Review: Zoe’s Tale

Zoë's Tale by John ScalziZoë’s Tale by John Scalzi
Old Man’s War series #4
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My Rating3.5 out of 5 Stars 3.5 out of 5 stars 
First Published: Jan. 30, 2016
Read from: Feb. 18, 2016

Ok… to Good… to Really, Really Good!

When I started this I didn’t realize it was basically a retelling of the previous book in the The Old Man’s War series, “The Last Colony”, only from the perspective of Zoë, the teenage daughter of the protagonist of most of the books. So I started off disappointed with this book. I checked some other people’s reviews just to make sure I wasn’t losing my mind and that, yes, I had indeed read this story before. There I discovered that besides the different perspective on the previous story there were some new things, and that much of it was… well, patching some of the parts of “The Last Colony” that had issues. So I took my time reading this, as I was not really “in” to it. I expected my disappointment would continue, and I considered giving the book the boot early on.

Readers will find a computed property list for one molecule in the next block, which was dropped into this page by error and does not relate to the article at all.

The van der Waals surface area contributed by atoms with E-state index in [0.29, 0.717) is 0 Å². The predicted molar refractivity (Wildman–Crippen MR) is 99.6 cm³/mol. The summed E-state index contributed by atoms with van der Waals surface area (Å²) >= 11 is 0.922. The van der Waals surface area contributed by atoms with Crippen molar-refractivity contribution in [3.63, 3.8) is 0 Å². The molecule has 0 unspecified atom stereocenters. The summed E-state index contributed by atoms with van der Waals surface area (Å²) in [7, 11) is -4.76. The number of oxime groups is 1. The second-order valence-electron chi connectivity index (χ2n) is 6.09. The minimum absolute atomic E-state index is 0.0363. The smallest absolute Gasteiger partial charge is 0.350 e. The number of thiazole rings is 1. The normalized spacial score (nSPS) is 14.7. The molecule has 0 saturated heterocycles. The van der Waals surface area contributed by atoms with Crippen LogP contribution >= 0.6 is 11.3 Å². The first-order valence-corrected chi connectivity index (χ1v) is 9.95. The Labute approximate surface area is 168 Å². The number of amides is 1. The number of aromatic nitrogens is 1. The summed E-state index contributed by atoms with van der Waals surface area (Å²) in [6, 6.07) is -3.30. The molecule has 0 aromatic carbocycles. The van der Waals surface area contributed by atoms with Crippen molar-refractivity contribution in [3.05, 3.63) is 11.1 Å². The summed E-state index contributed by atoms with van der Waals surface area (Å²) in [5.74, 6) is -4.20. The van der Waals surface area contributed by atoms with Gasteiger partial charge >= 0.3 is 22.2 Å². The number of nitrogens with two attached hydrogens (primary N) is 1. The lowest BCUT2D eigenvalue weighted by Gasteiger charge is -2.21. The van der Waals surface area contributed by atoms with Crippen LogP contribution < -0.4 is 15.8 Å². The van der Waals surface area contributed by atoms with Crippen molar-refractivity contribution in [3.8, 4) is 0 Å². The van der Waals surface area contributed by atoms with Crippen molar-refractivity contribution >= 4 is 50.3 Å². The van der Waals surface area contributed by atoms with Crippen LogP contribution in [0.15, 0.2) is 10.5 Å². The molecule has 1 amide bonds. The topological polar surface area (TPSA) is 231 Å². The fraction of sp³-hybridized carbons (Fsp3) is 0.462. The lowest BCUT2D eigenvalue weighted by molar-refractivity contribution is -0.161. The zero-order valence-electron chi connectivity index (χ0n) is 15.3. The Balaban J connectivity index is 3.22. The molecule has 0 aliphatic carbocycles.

I’m REALLY glad I stuck with it.

As usual Scalzi’s writing, (mostly his snark but the hidden undercurrent of genuine emotion seen in the otherwise somewhat shallow characters,) started to win me over. Still much of the first 50% of the book was basically a retelling of previous material with a typical YA teen-girl hook. And as an old guy who had read the previous story there was nothing there to get me really invested in the story initially. But gradually the story began to enter unseen territory and the character’s deepened some and I started to like it…

And then in the finale, it moved to REALLY liked. The big character moment for Zoë near the end of her tale involves what seemed a big deus ex machina moment that bothered me about “The Last Colony”. But in addition to providing the details that were missing from that moment in the previous book, it does so in a way that I LOVED and was incredibly powerful both in plot, in character development, and had a huge emotional punch.

So the end result is that averaging all these things I felt while reading this book, I liked “Zoë’s Tale” a HAIR more than “The Last Colony” that it first seemed to merely retell. It’s a pity Scalzi couldn’t have found some way to elegantly merge these two stories into one novel. On second thought maybe that is unfair as they are different stories from different perspectives, each with something different to say underneath.

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